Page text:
What happened today, however, was an effort at cautious transparency and an attempt at crowd sourcing corporate social responsibility.

The questions were introspective:

And the answers, alternatively useful, creative and critical.

But then I saw this:

Now McDonald’s is not the first company to host a Twitter chat by any means. I have personally attended several as well as hosted a few — including one coming up next week with UPS’ Chief Sustainability Officer Scott Wicker — with varying levels of participation from a usually diverse set of activists, journalists, executives and consumers.

Never before, however, have I been handed a “Twitter Chat Policy.”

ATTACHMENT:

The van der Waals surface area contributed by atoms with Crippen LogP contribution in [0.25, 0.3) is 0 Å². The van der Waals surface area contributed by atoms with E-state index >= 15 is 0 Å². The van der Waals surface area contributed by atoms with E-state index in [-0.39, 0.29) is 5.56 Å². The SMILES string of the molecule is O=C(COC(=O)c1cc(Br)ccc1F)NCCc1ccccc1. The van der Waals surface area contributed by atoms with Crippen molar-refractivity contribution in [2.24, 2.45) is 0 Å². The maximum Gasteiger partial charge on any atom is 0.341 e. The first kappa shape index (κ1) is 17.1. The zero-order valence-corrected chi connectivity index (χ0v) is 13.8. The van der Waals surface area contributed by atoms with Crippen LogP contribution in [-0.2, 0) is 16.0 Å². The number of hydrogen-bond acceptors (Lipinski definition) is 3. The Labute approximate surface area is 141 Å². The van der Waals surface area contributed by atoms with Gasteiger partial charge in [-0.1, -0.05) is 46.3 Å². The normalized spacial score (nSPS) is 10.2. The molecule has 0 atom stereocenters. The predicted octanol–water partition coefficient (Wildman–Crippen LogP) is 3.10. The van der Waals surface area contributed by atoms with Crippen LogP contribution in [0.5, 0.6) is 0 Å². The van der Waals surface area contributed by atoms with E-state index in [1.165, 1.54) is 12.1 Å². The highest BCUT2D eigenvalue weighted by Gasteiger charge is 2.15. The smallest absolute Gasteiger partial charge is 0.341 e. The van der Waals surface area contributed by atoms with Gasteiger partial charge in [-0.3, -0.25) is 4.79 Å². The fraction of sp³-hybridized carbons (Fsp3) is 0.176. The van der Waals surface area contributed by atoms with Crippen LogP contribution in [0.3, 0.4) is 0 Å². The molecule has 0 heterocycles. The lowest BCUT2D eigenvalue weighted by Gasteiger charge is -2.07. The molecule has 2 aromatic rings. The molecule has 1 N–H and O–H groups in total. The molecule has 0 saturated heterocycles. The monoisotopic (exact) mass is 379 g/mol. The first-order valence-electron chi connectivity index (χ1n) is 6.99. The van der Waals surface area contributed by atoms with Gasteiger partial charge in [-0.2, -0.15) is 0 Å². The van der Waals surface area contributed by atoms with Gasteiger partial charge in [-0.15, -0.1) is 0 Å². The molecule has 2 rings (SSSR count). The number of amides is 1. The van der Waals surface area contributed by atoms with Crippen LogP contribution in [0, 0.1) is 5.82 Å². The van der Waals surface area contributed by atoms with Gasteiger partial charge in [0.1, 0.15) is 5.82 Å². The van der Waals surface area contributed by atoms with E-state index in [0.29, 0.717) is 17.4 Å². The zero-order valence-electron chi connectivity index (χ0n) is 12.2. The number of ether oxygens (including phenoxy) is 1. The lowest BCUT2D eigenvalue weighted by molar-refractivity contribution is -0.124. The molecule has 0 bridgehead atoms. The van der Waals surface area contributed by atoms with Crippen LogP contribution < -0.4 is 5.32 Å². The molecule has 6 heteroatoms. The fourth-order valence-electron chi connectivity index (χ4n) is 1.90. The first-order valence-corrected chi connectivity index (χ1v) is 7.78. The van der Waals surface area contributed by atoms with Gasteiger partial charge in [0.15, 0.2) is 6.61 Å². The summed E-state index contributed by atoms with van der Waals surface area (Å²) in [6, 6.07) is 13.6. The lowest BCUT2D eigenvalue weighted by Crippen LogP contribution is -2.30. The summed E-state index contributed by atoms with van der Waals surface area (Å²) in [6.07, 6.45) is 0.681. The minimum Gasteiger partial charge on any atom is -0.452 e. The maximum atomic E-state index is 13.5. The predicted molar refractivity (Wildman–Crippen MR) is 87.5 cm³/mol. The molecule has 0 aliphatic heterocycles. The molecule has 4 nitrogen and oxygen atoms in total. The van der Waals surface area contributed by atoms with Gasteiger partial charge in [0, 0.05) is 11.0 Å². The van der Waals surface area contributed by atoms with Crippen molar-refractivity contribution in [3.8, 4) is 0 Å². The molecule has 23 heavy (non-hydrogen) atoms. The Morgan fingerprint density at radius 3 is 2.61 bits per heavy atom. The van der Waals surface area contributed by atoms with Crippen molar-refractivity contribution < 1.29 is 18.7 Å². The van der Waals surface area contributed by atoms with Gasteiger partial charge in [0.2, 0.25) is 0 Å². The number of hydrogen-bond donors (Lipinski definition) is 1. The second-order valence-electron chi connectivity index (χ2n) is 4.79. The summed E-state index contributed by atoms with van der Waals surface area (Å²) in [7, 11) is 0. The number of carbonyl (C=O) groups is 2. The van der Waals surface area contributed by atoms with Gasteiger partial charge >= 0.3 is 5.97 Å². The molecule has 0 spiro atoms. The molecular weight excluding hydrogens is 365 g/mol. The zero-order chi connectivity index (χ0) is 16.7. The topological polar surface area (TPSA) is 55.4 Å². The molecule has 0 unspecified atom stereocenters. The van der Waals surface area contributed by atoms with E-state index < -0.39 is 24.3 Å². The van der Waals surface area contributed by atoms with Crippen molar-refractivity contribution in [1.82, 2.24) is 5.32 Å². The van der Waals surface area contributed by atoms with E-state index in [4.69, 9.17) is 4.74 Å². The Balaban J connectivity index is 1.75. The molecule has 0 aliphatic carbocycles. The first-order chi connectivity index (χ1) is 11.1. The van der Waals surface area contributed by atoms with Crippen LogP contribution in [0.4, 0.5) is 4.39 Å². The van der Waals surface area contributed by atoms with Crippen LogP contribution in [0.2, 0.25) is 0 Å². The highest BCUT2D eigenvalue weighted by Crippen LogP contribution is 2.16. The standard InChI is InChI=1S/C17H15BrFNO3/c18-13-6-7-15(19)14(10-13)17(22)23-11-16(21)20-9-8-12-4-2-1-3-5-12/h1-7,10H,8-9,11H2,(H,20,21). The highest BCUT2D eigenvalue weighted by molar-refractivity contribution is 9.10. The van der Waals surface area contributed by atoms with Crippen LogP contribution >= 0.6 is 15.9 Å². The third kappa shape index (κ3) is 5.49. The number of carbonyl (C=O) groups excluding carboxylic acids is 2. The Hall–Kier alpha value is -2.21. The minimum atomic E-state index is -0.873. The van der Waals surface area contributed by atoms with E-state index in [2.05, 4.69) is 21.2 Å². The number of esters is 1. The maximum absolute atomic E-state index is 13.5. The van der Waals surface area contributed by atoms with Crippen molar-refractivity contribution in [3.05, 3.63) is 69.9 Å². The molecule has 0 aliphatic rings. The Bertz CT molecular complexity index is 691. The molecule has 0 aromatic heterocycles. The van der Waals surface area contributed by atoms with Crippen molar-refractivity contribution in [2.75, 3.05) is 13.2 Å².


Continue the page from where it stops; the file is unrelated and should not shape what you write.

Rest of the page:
An indication of things to come or…?

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At McDonald’s, CSR is Everyone’s Business

Originally posted on September 10, 2010 on Vault’s CSR blog: In Good Company.

At McDonald’s recent inclusion and diversity benchmarking event, Senior Manager for Corporate Social Responsibility Kathleen Bannan began her presentation with a statement that will resonate with several regular readers of this space: “CSR is everybody’s business.”

Strategic CSR for fast food chain giant McDonald's involves diversity and inclusion, employee engagement, volunteering, environmental sustainability as well as leadership training and development.